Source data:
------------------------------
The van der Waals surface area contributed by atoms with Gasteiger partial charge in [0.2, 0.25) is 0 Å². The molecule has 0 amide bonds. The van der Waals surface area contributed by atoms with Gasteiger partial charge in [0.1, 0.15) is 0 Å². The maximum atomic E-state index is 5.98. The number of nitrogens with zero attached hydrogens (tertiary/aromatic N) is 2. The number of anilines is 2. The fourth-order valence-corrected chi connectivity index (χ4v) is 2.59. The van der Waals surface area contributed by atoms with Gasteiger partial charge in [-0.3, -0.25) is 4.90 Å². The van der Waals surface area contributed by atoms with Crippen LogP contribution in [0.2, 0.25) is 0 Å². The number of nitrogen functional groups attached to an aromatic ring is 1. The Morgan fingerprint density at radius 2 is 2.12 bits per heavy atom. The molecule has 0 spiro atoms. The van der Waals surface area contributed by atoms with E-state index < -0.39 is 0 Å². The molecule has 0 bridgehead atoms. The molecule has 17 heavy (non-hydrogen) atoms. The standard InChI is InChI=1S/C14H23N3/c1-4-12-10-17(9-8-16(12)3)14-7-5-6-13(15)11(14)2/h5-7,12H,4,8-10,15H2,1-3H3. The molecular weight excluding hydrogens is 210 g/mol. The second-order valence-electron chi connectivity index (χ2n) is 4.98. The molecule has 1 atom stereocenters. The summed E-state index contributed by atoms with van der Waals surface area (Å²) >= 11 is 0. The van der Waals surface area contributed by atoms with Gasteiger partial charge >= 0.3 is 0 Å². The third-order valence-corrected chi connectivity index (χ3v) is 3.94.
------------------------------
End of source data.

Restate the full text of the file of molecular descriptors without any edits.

The van der Waals surface area contributed by atoms with Gasteiger partial charge in [0.2, 0.25) is 0 Å². The molecule has 0 amide bonds. The van der Waals surface area contributed by atoms with Gasteiger partial charge in [0.1, 0.15) is 0 Å². The maximum atomic E-state index is 5.98. The number of nitrogens with zero attached hydrogens (tertiary/aromatic N) is 2. The number of anilines is 2. The fourth-order valence-corrected chi connectivity index (χ4v) is 2.59. The van der Waals surface area contributed by atoms with Gasteiger partial charge in [-0.3, -0.25) is 4.90 Å². The van der Waals surface area contributed by atoms with Crippen LogP contribution in [0.2, 0.25) is 0 Å². The number of nitrogen functional groups attached to an aromatic ring is 1. The Morgan fingerprint density at radius 2 is 2.12 bits per heavy atom. The molecule has 0 spiro atoms. The van der Waals surface area contributed by atoms with E-state index < -0.39 is 0 Å². The molecule has 0 bridgehead atoms. The molecule has 17 heavy (non-hydrogen) atoms. The standard InChI is InChI=1S/C14H23N3/c1-4-12-10-17(9-8-16(12)3)14-7-5-6-13(15)11(14)2/h5-7,12H,4,8-10,15H2,1-3H3. The molecular weight excluding hydrogens is 210 g/mol. The second-order valence-electron chi connectivity index (χ2n) is 4.98. The molecule has 1 atom stereocenters. The summed E-state index contributed by atoms with van der Waals surface area (Å²) >= 11 is 0. The van der Waals surface area contributed by atoms with Gasteiger partial charge >= 0.3 is 0 Å². The third-order valence-corrected chi connectivity index (χ3v) is 3.94.